The Effects of Transnational Partnerships on the Implementation Of global Marine Policy
The architecture of global governance has undergone significant changes in recent decades. Extensive research demonstrates that non-state actors, such as international non-governmental organizations (INGOs), business associations, transnational companies, and consultancies, are not only participating and shaping policy-making within international organizations, but also increasingly creating new collaborative arrangements in order to address a multitude of environmental and societal challenges. Such arrangements include public-private and multi-stakeholder partnerships created by governmental agencies, intergovernmental organizations (IGOs) and non-state actors, as well as political alliances, coalitions and private transnational regulatory organizations created by different kinds of non-state actors. The role of transnational partnerships has also gained significant attention by the research community. Previous studies have added to our knowledge about different kinds of partnerships, by developing typologies of partnerships, functions and policy outputs, but we still know relatively little about these new collaborative arrangements and how they may shape the implementation of global policy objectives.
This paper focuses specifically on the policy area associated with Illegal, Unreported, and Unregulated (IUU) fishing. This is a complex policy area that is truly transnational in nature, as fish stocks and the fishing operators transcends national borders, and since the institutional landscape dealing with IUU policy is highly fragmented and characterized by a multitude of global governance institutions as well as by both international and national legal frameworks. Eliminating IUU fishing is currently high on the international political agenda, being put forward both within the 2030 Agenda for Sustainable Development and formulated as a specific target to be achieved by 2020 in the internationally agreed Sustainable Development Goals (SGDs). In this context, the international community is increasingly promoting transnational partnerships, between public actors, the private sector and civil society, as way to mobilize and share resources, expertise, and capacities, and ultimately, as a strategy to implement the SDGs. However, despite these increasing calls for transnational partnerships, we still know little about they may shape the implementation of global policy goals like the SDGs.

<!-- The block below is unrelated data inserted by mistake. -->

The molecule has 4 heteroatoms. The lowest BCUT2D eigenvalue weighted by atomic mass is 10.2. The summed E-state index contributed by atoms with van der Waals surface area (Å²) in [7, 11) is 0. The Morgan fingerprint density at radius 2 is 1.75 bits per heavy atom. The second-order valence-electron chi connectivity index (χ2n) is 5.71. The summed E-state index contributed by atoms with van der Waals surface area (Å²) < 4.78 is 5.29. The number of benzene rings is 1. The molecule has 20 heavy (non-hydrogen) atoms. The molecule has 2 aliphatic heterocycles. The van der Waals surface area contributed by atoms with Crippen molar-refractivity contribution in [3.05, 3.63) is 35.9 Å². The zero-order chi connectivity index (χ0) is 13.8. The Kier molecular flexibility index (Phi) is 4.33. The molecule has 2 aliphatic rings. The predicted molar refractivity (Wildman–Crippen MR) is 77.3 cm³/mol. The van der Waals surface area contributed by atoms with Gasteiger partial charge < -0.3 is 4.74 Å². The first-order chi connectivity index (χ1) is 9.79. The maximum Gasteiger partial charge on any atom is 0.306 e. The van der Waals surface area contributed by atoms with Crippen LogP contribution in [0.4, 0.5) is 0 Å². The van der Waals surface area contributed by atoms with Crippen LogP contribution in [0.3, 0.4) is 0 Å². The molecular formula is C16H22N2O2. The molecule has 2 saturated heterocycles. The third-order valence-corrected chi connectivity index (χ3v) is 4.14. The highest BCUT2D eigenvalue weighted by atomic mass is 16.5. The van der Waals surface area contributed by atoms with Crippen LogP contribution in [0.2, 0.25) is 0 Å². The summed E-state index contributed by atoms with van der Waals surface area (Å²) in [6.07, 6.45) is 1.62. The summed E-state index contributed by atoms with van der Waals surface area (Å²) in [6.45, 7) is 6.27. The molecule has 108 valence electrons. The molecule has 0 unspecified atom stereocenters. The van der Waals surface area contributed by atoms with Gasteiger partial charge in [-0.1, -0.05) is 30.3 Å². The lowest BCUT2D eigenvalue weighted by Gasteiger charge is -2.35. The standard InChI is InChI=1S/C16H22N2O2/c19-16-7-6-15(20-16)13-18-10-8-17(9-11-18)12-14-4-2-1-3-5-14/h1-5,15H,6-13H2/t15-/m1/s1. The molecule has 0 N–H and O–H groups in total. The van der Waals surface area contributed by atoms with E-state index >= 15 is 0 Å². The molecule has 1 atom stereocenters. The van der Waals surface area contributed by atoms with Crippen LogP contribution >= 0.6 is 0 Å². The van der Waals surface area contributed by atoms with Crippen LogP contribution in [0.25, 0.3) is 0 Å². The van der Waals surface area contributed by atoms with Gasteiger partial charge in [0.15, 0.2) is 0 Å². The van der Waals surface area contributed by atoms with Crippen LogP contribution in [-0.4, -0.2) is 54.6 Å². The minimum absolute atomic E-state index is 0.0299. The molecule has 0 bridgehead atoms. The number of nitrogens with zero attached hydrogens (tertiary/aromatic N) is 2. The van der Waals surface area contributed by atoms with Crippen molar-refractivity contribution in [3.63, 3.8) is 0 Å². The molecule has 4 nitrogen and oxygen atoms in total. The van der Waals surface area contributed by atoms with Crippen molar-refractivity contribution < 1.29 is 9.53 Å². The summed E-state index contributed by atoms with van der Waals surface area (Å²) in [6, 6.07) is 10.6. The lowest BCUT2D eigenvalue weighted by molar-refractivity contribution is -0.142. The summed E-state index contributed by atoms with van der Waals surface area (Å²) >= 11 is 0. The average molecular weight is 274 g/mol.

In this study, I propose that in order to better understand the effects of transnational partnerships, is it important to first understand their behavior and address questions like, what strategies do transnational partnerships use, and through which pathways do transnational partnerships attempt to shape implementation of IUU policies? The paper aims to address these questions by constructing a theoretical framework that combines insights from the interest groups literature and the literature on the role and agency of INGOs in global governance. The paper uses original data collected through semi-structured interviews with representatives of 12 transnational partnerships in global IUU policy-making. Partnerships were identified using existing case study literature and lists of participants in international organizations addressing IUU fishing, and then corroborated with 5 experts in global IUU policy-making, from academia, IGOs, INGOs and the fishing industry. This paper end by discussing its contributes to the literature on global environmental governance and the emergence of new collaborative arrangements beyond the state, to the interest group literature by applying theoretical expectation in a global context, as well as to the ongoing discussion about the role of partnerships for implementing the SDGs.